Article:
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      Levonadifloxacin, a Novel Broad-Spectrum Anti-MRSA Benzoquinolizine Quinolone Agent: Review of Current Evidence

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          Abstract

          Levonadifloxacin and its prodrug alalevonadifloxacin are novel broad-spectrum anti-MRSA agents belonging to the benzoquinolizine subclass of quinolone, formulated for intravenous and oral administration, respectively. Various in vitro and in vivo studies have established their antimicrobial spectrum against clinically significant Gram-positive, Gram-negative, atypical, and anaerobic pathogens. The potent activity of levonadifloxacin against MRSA, quinolone-resistant Staphylococcus aureus, and hetero-vancomycin-intermediate strains is an outcome of its well-differentiated mechanism of action involving preferential targeting to DNA gyrase. Potent anti-staphylococcal activity of levonadifloxacin was also observed in clinically relevant experimental conditions such as acidic pH, the intracellular environment, and biofilms, suggesting that the drug is bestowed with enabling features for the treatment of difficult-to-treat MRSA infections. Levonadifloxacin also retains clinically relevant activity against resistant respiratory pathogens such as macrolide- and penicillin-resistant Streptococcus pneumoniae, Streptococcus pyogenes, Haemophilus influenzae, and Moraxella catarrhalis and, in conjunction with clinically established best-in-class human epithelial lung fluid concentration, has promising potential in the management of recalcitrant respiratory infections. Attractive features, such as resistance to NorA efflux, divergent mechanism of action in S. aureus, cidality against high-inoculum cultures, and low mutant prevention concentration, are likely to confer favorable resistance-suppression features to both agents. In vivo studies have shown promising efficacy in models of acute bacterial skin and skin structure infection, respiratory infections, pyelonephritis, and peritonitis at human-equivalent mouse doses. Both formulations were well tolerated in multiple phase I studies and overall showed a dose-dependent exposure. In particular, oral alalevonadifloxacin showed excellent bioavailability (~90%), almost mirroring the pharmacokinetic profile of intravenous levonadifloxacin, indicating the prodrug’s seamless absorption and efficient cleavage to release the active parent drug. Hepatic impairment studies showed that clinical doses of levonadifloxacin/alalevonadifloxacin are not required to be adjusted for various degrees of hepatic impairment. With the successful completion of phase II and phase III studies for both levonadifloxacin and alalevonadifloxacin, they represent clinically attractive therapeutic options for the treatment of infections caused by multi-drug-resistant Gram-positive organisms. Herein, we review the current evidence on therapeutically appealing attributes of levonadifloxacin and alalevonadifloxacin, which are based on a range of non-clinical in vitro and in vivo investigations and clinical studies.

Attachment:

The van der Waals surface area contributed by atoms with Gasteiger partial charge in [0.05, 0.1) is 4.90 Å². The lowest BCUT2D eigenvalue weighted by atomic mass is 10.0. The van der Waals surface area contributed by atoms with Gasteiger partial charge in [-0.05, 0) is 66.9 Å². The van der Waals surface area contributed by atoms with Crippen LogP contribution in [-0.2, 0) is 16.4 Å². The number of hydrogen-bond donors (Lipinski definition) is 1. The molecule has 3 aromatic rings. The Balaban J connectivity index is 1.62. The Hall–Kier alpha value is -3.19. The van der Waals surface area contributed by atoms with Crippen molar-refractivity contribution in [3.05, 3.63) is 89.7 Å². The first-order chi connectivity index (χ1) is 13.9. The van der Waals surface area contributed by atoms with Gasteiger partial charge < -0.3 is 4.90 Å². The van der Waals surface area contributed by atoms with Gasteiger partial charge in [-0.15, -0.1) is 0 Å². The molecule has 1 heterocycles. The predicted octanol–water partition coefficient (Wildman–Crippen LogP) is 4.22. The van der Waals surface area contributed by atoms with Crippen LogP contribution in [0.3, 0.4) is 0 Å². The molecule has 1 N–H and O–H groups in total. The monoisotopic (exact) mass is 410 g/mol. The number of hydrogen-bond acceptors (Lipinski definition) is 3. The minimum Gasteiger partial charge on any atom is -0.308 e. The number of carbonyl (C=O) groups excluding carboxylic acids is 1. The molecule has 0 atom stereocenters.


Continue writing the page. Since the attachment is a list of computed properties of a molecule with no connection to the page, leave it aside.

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          Most cited references 45

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          Mechanism of Quinolone Action and Resistance

          Quinolones are one of the most commonly prescribed classes of antibacterials in the world and are used to treat a variety of bacterial infections in humans. Because of the wide use (and overuse) of these drugs, the number of quinolone-resistant bacterial strains has been growing steadily since the 1990s. As is the case with other antibacterial agents, the rise in quinolone resistance threatens the clinical utility of this important drug class. Quinolones act by converting their targets, gyrase and topoisomerase IV, into toxic enzymes that fragment the bacterial chromosome. This review describes the development of the quinolones as antibacterials, the structure and function of gyrase and topoisomerase IV, and the mechanistic basis for quinolone action against their enzyme targets. It will then discuss the following three mechanisms that decrease the sensitivity of bacterial cells to quinolones. Target-mediated resistance is the most common and clinically significant form of resistance. It is caused by specific mutations in gyrase and topoisomerase IV that weaken interactions between quinolones and these enzymes. Plasmid-mediated resistance results from extrachromosomal elements that encode proteins that disrupt quinolone–enzyme interactions, alter drug metabolism, or increase quinolone efflux. Chromosome-mediated resistance results from the underexpression of porins or the overexpression of cellular efflux pumps, both of which decrease cellular concentrations of quinolones. Finally, this review will discuss recent advancements in our understanding of how quinolones interact with gyrase and topoisomerase IV and how mutations in these enzymes cause resistance. These last findings suggest approaches to designing new drugs that display improved activity against resistant strains.